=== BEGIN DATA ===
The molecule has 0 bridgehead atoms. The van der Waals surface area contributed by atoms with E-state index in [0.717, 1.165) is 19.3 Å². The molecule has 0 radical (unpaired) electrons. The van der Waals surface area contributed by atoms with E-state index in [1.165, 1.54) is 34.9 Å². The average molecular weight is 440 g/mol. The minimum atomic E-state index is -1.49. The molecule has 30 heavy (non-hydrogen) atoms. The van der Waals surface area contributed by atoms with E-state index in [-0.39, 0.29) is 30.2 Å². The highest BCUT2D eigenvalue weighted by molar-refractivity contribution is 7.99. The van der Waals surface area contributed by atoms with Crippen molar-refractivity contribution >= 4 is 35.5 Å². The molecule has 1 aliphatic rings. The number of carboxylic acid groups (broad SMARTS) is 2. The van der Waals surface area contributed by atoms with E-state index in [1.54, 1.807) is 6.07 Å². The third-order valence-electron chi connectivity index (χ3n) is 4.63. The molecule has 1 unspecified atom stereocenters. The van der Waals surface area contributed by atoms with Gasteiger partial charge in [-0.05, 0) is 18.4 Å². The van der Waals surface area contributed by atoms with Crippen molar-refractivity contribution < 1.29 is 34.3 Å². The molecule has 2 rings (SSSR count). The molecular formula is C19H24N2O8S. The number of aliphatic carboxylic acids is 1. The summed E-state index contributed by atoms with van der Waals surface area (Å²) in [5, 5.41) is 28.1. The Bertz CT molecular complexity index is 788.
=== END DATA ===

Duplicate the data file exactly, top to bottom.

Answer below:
The molecule has 0 bridgehead atoms. The van der Waals surface area contributed by atoms with E-state index in [0.717, 1.165) is 19.3 Å². The molecule has 0 radical (unpaired) electrons. The van der Waals surface area contributed by atoms with E-state index in [1.165, 1.54) is 34.9 Å². The average molecular weight is 440 g/mol. The minimum atomic E-state index is -1.49. The molecule has 30 heavy (non-hydrogen) atoms. The van der Waals surface area contributed by atoms with E-state index in [-0.39, 0.29) is 30.2 Å². The highest BCUT2D eigenvalue weighted by molar-refractivity contribution is 7.99. The van der Waals surface area contributed by atoms with Crippen molar-refractivity contribution >= 4 is 35.5 Å². The molecule has 1 aliphatic rings. The number of carboxylic acid groups (broad SMARTS) is 2. The van der Waals surface area contributed by atoms with E-state index in [1.54, 1.807) is 6.07 Å². The third-order valence-electron chi connectivity index (χ3n) is 4.63. The molecule has 1 unspecified atom stereocenters. The van der Waals surface area contributed by atoms with Gasteiger partial charge in [-0.05, 0) is 18.4 Å². The van der Waals surface area contributed by atoms with Crippen molar-refractivity contribution < 1.29 is 34.3 Å². The molecule has 2 rings (SSSR count). The molecular formula is C19H24N2O8S. The number of aliphatic carboxylic acids is 1. The summed E-state index contributed by atoms with van der Waals surface area (Å²) in [5, 5.41) is 28.1. The Bertz CT molecular complexity index is 788.